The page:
At the end of the fire drill, feedback forms are collected and analysed. This will help to: * determine the performance of each department. * Identify areas which need improvement and develop an implementation plan for improvements. * Identify strengths and weaknesses of the emergency plan. Hence modify and improve the plan. * See whether evacuation has been carried within the time limit. 4. 10 After action report This report will provide feedback to participants, and recommendations for improvement. 4. 11 Don’ts: * Re enter the building unless you have been instructed to do so. Leave the assembly point until you are told to do so. * Take heavy things or bags during evacuation. * Use lifts CHAPTER 5. RESULTS AND FINDINGS. The walk through audit allowed me to observe and fill in the prepared checklist found in appendix 7. Below is an overview of my observations. * Exit doors * There are a total of 4 exit doors on the ground floor for all the three departments, only 2 exit doors for the first floor and 2 exit doors for the second floor, found on the ground floor. * All the escape routes and exits are free from obstruction. * All doors open in the direction of escape. The doors can be easily opened. * Emergency lighting * There is no emergency lighting in the phase 2 building. * There exists a back-up power supply for the building. * Signs * There are a total of 2 exit signs on each floor, and they are located near the staircases. * There are no signs for direction along escape routes, downstairs and for the location of fire extinguishers, and break glass units. * Fire alarms and evacuation plan * There are no posted evacuation plans. * There is a manual fire alarm system operating in the building. * There are 2 Break Glass Unit on each floor, and are located near the staircase Horns are located at the top of each break glass unit. * There are no strobe lights present in the building. * Firefighting equipments and first aid * No sprinkler system is installed in the building or risk areas. * There are no hose reels. * There is no first aid box available. * The building does not make use of any automatic fire detection system such as smoke/ gas or heat detectors. * Fire extinguishers are appropriate for their use, but are not clear visible and are insufficient in number. * Fire blankets are not easily accessible and visible. | | | CHAPTER 6. SHORTCOMINGS AND RECOMMENDATIONS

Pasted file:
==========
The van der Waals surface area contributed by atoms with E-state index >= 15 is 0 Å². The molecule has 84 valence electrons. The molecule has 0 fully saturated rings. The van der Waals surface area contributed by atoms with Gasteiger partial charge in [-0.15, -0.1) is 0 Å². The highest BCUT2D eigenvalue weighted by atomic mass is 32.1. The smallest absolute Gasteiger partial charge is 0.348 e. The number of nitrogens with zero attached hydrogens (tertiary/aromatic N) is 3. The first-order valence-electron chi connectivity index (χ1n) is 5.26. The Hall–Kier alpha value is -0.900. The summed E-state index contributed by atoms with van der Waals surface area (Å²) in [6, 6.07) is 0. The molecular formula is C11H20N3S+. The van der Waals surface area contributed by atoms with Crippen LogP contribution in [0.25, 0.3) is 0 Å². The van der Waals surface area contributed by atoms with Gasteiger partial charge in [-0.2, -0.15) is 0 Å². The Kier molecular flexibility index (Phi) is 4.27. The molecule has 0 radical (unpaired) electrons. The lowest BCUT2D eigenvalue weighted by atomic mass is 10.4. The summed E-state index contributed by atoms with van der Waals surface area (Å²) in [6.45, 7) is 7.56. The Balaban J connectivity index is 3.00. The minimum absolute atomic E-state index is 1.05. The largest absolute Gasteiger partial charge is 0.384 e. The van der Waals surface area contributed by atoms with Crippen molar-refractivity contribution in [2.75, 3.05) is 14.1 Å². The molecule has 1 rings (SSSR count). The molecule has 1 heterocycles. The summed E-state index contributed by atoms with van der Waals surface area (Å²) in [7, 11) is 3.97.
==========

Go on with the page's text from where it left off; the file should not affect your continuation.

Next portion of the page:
From the findings in chapter 5, I have been able to set up a list of shortcomings and make recommendations in this respect. 6. 1 Ground floor * Evacuation plans should be posted; 2 in the Engineering department near the two main exit doors, and one in the CITS department. * More fire extinguishers should be available and appropriate for use, especially in the laboratories. * Water sprinklers can be installed in the thermodynamics laboratory and chemical laboratories * Automatic fire detectors can be installed in laboratories * Exit doors should be clearly indicated by an ext sign. Direction of escape along escape routes must be shown by appropriate signs. * Hose reels should be installed because of risky areas at ground floor level. * Sings can be placed to indicate the fire alarm break glass unit and location of fire extinguishers. * An exit door in the chemical engineering laboratory is obstructed. * Doors which do not serve as exit must be indicated by “Not an exit sign” * Fire blankets should be placed in a visible place. 6. 2 First floor and second floor * More fire extinguishers are needed in the corridor along the escape routes and in classrooms and laboratories. Smoke detectors can be placed in lecture rooms, and laboratories. * An automatic fire suppression system should be installed in the computer laboratories. * There should be more than two exit staircases. With reference to the fire services guidelines for the service sector, chapter 3. 8, an alternative means of escape (staircase) made of metal or a non- combustible material can be provided for the first floor and the second floor. * Exit signs for doors and emergency signs for direction of escape must be placed. CONCLUSION AND FURTHER RESEARCH